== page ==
Feminism is the political theory and practice that struggles to free all women. ... Anything less than this vision of total freedom is not feminism, but merely female self-aggrandizement. —Barbara Smith
I've written a lot on the topic of transphobia, and while I've tried to communicate that transphobia is part of a system of oppression, I still get responses from people saying they don't want to "throw the baby out with the bathwater." They claim to agree with me that transphobia is wrong, but they go on to resist renouncing those feminist beliefs and people that are complicit in perpetuating the transphobia described on this site.
I believe it is a privilege derived from social oppression that allows cis (non-trans) people to say they oppose transphobia but then ignore it when it is inconvenient to call it out or when it is otherwise beneficial to themselves. Trans people certainly don't have the same options to ignore transphobia since we are the ones being harmed by it. (Read more...)
Yesterday, Julie Bindel linked to this site in her most recent column for the Guardian urging, "Let's Make PETA History." The thing you need to know about Bindel is that she is notoriously opposed to justice for both trans people and sex workers, and in her own words claims to "hate vegetarians." While it's obvious to any anyone who searches this site that I have no love for PETA, I was surprised that Bindel would link to this site since the majority of what I've written over the last year is in support of justice people who are trans and/or sex workers—not to mention that this site is The Vegan Ideal, a radically pro-vegetarian website. Given all this, I can't help but feel like Bindel is cherry-picking only that information supporting her own personal agenda. (Read more...)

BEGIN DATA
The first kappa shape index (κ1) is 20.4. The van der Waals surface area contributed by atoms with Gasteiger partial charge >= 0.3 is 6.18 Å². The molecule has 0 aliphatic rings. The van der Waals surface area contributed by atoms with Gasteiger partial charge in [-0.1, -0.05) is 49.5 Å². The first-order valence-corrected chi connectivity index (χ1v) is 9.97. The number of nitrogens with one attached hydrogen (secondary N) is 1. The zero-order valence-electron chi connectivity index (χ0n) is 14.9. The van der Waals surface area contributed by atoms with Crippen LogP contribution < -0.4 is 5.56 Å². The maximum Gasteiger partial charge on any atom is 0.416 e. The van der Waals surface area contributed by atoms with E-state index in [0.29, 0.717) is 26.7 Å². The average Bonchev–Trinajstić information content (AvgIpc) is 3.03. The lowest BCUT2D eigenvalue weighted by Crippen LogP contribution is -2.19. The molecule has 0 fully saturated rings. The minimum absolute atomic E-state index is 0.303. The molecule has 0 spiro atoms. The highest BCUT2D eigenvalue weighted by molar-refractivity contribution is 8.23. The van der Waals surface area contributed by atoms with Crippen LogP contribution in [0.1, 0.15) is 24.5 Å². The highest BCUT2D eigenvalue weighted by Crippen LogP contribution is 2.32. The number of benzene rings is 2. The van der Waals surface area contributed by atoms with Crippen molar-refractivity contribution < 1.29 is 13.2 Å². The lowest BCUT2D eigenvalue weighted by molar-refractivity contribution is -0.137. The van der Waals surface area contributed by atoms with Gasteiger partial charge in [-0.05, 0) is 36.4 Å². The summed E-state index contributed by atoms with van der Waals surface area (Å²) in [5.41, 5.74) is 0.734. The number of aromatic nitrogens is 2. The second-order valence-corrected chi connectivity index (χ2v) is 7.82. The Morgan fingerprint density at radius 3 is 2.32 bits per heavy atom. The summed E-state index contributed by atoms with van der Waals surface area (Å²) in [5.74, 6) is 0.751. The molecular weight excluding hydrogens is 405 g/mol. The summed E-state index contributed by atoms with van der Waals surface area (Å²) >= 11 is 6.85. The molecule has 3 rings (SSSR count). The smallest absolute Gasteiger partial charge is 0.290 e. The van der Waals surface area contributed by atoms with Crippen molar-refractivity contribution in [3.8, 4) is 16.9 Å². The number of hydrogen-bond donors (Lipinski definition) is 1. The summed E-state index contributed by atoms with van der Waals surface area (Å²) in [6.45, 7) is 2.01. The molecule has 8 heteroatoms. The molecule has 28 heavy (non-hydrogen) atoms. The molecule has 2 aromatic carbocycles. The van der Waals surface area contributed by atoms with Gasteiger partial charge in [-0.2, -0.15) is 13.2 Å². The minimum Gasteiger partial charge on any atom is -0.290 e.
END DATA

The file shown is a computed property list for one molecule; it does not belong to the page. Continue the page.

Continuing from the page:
Lierre Keith is the author of The Vegetarian Myth, a polemic against plant-based diets, and the forthcoming Deep Green Resistance, with Aric McBay and Derrick Jensen. Last year I wrote a post "Questioning Lierre Keith's Transphobia" when asked on another blog, "Can you site anything written by Keith where she expresses views about Trans people?" Joelle Ruby Ryan came across my post in preparation for a conference where Keith was presenting. Having discovered Keith's anti-trans connections, Ryan informed the conference organizers. Here are excerpts of Keith's response to being asked about her ideologically driven hatred of trans people, as posted on Ryan's Transmeditations’s Blog: (Read more...)
Έχω παρατηρήσει πως όταν οι άνθρωποι μιλάνε για “ανθρωπιστική μεταχείριση” αναφέρονται συνήθως είτε σε μη ανθρώπινα ζώα είτε σε ανθρώπους που είναι φυλακισμένοι ή διαφορετικά, θεσμικά περιορισμένοι και ελεγχόμενοι. Εικάζω πως αυτό έχει νόημα από τη στιγμή που το να κρατούνται άνθρωποι σε κλουβιά και κάτω από πλήρη έλεγχο έχει κοινά χαρακτηριστικά με το πώς τα μη ανθρώπινα ζώα αντιμετωπίζονται γενικά στην κοινωνία μας. Παρόμοια, ο όρος “κακομεταχείριση” εφαρμόζεται συνήθως στην μεταχείριση των μη ανθρώπινων ζώων, στα ανθρώπινα παιδιά και στους φυλακισμένους ανθρώπους. Στην πραγματικότητα, η “ανθρωπιστική μεταχείριση” και η “κακομεταχείριση” είναι πραγματικά συνδεόμενοι όροι με τον πρώτο να προτείνεται ως μέσο αντιμετώπισης του τελευταίου. (Διαβάστε περισσότερα ...)